Tuesday, 21 October 2014

Whatever happened to Norman Stanley Fletcher?


The other day Mr SDS picked up a DVD of the British TV comedy series 'Going Straight' from a charity shop in town.  We decided to watch one episode of it each evening before passing it on to a new home, and we've just finished all six.

I remember when it was first aired, in 1978, and being interested to see this follow-up to the much-loved 'Porridge', which really was a staple of the British sitcom diet in the '70s.  The now ex-con Fletcher, played by Ronnie Barker, was the star of 'Going Straight' which also featured his young cell-mate Lennie Godber.  This, I have to say, was a bonus for a teenage girl who had the hots for Richard Beckinsale...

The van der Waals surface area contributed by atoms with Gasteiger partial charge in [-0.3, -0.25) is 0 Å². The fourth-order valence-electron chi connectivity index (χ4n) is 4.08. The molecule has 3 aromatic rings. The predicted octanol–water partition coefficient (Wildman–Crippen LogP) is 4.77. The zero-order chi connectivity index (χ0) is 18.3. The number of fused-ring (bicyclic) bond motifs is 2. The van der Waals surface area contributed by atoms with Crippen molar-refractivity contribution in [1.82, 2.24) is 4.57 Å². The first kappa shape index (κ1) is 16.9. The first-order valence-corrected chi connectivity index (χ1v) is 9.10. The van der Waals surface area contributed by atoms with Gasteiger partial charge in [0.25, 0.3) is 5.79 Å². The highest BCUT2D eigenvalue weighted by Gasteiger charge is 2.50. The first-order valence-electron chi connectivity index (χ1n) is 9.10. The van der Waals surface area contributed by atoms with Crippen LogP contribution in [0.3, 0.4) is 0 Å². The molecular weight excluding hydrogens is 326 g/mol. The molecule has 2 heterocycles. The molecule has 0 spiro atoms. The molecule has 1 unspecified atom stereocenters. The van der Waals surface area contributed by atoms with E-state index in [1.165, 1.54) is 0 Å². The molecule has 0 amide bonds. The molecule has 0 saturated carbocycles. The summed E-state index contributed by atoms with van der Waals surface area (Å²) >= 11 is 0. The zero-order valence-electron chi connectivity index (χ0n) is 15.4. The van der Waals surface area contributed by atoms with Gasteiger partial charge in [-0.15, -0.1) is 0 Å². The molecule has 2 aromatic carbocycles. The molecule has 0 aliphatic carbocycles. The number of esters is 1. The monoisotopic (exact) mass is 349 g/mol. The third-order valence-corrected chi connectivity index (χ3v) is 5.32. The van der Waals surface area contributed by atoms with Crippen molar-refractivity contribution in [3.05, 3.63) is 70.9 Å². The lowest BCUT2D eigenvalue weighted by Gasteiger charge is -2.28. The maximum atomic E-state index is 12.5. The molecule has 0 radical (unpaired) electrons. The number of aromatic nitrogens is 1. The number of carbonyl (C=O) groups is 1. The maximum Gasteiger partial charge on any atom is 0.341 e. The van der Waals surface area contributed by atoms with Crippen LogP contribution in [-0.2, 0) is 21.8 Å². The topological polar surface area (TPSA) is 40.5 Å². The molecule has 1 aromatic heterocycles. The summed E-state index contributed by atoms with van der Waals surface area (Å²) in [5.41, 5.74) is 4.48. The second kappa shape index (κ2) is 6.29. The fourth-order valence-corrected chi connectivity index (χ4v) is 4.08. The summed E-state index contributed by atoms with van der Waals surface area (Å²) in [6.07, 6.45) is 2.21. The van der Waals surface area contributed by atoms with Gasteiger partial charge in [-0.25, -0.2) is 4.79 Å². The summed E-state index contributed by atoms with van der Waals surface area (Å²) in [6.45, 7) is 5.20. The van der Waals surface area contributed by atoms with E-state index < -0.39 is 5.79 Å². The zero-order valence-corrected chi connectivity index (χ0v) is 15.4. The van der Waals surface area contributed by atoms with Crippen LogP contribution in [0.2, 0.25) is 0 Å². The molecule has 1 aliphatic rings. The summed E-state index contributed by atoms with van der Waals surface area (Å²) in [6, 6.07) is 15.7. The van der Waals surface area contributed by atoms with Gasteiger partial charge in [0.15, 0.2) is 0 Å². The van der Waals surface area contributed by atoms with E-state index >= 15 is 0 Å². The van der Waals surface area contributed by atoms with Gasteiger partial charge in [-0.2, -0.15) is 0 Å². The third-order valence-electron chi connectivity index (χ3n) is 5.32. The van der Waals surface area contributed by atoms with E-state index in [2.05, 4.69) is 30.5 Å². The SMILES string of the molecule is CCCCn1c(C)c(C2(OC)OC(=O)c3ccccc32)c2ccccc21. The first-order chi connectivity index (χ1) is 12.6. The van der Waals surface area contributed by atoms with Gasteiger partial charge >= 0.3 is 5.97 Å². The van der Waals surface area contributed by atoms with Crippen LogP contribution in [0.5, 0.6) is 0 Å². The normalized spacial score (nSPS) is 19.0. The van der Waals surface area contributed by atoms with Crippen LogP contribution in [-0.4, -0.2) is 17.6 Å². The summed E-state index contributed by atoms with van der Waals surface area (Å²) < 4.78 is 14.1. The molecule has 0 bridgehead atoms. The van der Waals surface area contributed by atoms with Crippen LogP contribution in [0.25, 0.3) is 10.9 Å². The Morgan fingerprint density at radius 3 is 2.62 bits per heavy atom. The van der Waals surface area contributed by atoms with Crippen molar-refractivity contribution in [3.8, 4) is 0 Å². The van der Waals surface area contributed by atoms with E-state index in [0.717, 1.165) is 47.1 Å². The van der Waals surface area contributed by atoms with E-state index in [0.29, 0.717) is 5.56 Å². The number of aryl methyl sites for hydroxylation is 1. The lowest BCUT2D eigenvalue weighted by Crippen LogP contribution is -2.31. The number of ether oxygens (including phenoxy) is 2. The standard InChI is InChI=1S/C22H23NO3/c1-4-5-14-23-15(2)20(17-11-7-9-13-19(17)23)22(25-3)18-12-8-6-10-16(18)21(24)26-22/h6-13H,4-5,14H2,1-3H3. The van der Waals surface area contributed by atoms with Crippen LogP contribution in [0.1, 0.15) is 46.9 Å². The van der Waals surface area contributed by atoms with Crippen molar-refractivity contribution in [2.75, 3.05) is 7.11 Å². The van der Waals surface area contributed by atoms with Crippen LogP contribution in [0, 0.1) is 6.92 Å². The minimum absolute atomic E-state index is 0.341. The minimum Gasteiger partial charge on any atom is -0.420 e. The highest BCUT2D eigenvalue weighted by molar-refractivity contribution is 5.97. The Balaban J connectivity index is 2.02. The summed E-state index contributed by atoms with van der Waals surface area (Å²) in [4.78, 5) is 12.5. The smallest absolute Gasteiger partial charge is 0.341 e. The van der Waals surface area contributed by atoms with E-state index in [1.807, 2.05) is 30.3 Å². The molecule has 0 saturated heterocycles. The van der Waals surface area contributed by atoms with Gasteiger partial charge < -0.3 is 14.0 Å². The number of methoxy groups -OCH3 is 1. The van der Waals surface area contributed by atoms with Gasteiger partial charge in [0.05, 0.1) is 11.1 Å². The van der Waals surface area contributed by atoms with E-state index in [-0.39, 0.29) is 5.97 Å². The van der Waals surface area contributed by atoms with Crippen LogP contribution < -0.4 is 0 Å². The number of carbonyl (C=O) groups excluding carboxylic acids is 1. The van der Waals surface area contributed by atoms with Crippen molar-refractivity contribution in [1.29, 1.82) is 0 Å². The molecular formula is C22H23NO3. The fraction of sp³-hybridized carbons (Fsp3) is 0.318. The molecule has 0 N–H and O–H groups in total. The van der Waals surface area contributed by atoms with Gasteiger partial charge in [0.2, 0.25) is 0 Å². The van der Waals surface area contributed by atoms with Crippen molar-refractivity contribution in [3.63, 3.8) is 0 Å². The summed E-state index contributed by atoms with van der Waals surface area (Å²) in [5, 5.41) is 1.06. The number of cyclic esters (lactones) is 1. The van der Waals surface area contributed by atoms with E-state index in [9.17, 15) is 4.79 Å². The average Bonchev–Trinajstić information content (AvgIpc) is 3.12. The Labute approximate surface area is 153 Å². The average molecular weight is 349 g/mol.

In this short-lived series (sadly a second was never to be, due to Beckinsale's early death), both Fletcher and Godber have been released from prison and have vowed to stay away from crime, with the unerring support of Fletcher's sweet, toothy daughter Ingrid (played by Patricia Brake).  Ingrid just happens to be going out with Godber too.  Fletcher's gormless son Raymond also makes an appearance, providing an early role for Nicholas Lyndhurst.  Each episode's storyline is surprisingly heartwarming and relatively simple, but what really works about 'Going Straight', just as with 'Porridge', is the dialogue.